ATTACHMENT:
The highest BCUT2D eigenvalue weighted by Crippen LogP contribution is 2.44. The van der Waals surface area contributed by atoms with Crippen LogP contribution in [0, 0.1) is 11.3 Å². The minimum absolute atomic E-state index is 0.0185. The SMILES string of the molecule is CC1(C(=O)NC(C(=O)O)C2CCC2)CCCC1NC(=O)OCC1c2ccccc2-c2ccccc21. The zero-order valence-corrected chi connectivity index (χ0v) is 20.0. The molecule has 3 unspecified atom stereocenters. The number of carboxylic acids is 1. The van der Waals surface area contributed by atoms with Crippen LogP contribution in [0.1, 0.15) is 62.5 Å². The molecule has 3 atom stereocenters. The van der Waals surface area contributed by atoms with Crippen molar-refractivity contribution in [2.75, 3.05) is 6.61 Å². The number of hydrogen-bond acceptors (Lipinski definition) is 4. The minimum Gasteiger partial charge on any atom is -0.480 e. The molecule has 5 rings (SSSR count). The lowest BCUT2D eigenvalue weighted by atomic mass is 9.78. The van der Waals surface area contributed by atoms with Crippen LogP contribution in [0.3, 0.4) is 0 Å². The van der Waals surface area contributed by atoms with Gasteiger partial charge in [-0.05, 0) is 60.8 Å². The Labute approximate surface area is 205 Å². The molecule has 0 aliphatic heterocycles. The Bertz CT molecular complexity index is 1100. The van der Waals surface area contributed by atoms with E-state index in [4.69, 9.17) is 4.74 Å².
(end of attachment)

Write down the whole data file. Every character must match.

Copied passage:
The highest BCUT2D eigenvalue weighted by Crippen LogP contribution is 2.44. The van der Waals surface area contributed by atoms with Crippen LogP contribution in [0, 0.1) is 11.3 Å². The minimum absolute atomic E-state index is 0.0185. The SMILES string of the molecule is CC1(C(=O)NC(C(=O)O)C2CCC2)CCCC1NC(=O)OCC1c2ccccc2-c2ccccc21. The zero-order valence-corrected chi connectivity index (χ0v) is 20.0. The molecule has 3 unspecified atom stereocenters. The number of carboxylic acids is 1. The van der Waals surface area contributed by atoms with Crippen LogP contribution in [0.1, 0.15) is 62.5 Å². The molecule has 3 atom stereocenters. The van der Waals surface area contributed by atoms with Crippen molar-refractivity contribution in [2.75, 3.05) is 6.61 Å². The number of hydrogen-bond acceptors (Lipinski definition) is 4. The minimum Gasteiger partial charge on any atom is -0.480 e. The molecule has 5 rings (SSSR count). The lowest BCUT2D eigenvalue weighted by atomic mass is 9.78. The van der Waals surface area contributed by atoms with Crippen LogP contribution in [0.3, 0.4) is 0 Å². The van der Waals surface area contributed by atoms with Gasteiger partial charge in [-0.05, 0) is 60.8 Å². The Labute approximate surface area is 205 Å². The molecule has 0 aliphatic heterocycles. The Bertz CT molecular complexity index is 1100. The van der Waals surface area contributed by atoms with E-state index in [4.69, 9.17) is 4.74 Å².